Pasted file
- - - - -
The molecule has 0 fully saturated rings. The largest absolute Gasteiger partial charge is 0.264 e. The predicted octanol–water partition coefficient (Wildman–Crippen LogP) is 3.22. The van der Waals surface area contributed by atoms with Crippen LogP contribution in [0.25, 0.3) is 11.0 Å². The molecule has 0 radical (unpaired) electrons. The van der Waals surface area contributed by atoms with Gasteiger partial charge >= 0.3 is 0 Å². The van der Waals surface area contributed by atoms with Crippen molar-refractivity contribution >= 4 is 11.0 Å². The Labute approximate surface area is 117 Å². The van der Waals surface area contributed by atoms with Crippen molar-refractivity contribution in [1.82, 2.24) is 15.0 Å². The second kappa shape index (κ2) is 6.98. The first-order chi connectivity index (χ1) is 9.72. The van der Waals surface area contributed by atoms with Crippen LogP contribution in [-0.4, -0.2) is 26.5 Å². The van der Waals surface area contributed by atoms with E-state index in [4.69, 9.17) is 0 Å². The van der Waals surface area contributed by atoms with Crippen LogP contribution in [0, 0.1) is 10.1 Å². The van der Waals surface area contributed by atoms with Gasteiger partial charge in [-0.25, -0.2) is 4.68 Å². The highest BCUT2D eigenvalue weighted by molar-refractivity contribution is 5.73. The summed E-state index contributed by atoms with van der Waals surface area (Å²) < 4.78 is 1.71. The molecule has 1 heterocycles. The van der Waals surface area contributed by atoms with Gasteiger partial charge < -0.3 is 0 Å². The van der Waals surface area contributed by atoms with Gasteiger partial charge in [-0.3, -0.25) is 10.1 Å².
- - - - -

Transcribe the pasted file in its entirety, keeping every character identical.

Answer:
The molecule has 0 fully saturated rings. The largest absolute Gasteiger partial charge is 0.264 e. The predicted octanol–water partition coefficient (Wildman–Crippen LogP) is 3.22. The van der Waals surface area contributed by atoms with Crippen LogP contribution in [0.25, 0.3) is 11.0 Å². The molecule has 0 radical (unpaired) electrons. The van der Waals surface area contributed by atoms with Gasteiger partial charge >= 0.3 is 0 Å². The van der Waals surface area contributed by atoms with Crippen molar-refractivity contribution >= 4 is 11.0 Å². The Labute approximate surface area is 117 Å². The van der Waals surface area contributed by atoms with Crippen molar-refractivity contribution in [1.82, 2.24) is 15.0 Å². The second kappa shape index (κ2) is 6.98. The first-order chi connectivity index (χ1) is 9.72. The van der Waals surface area contributed by atoms with Crippen LogP contribution in [-0.4, -0.2) is 26.5 Å². The van der Waals surface area contributed by atoms with E-state index in [4.69, 9.17) is 0 Å². The van der Waals surface area contributed by atoms with Crippen LogP contribution in [0, 0.1) is 10.1 Å². The van der Waals surface area contributed by atoms with Gasteiger partial charge in [-0.25, -0.2) is 4.68 Å². The highest BCUT2D eigenvalue weighted by molar-refractivity contribution is 5.73. The summed E-state index contributed by atoms with van der Waals surface area (Å²) < 4.78 is 1.71. The molecule has 1 heterocycles. The van der Waals surface area contributed by atoms with Gasteiger partial charge < -0.3 is 0 Å². The van der Waals surface area contributed by atoms with Gasteiger partial charge in [-0.3, -0.25) is 10.1 Å².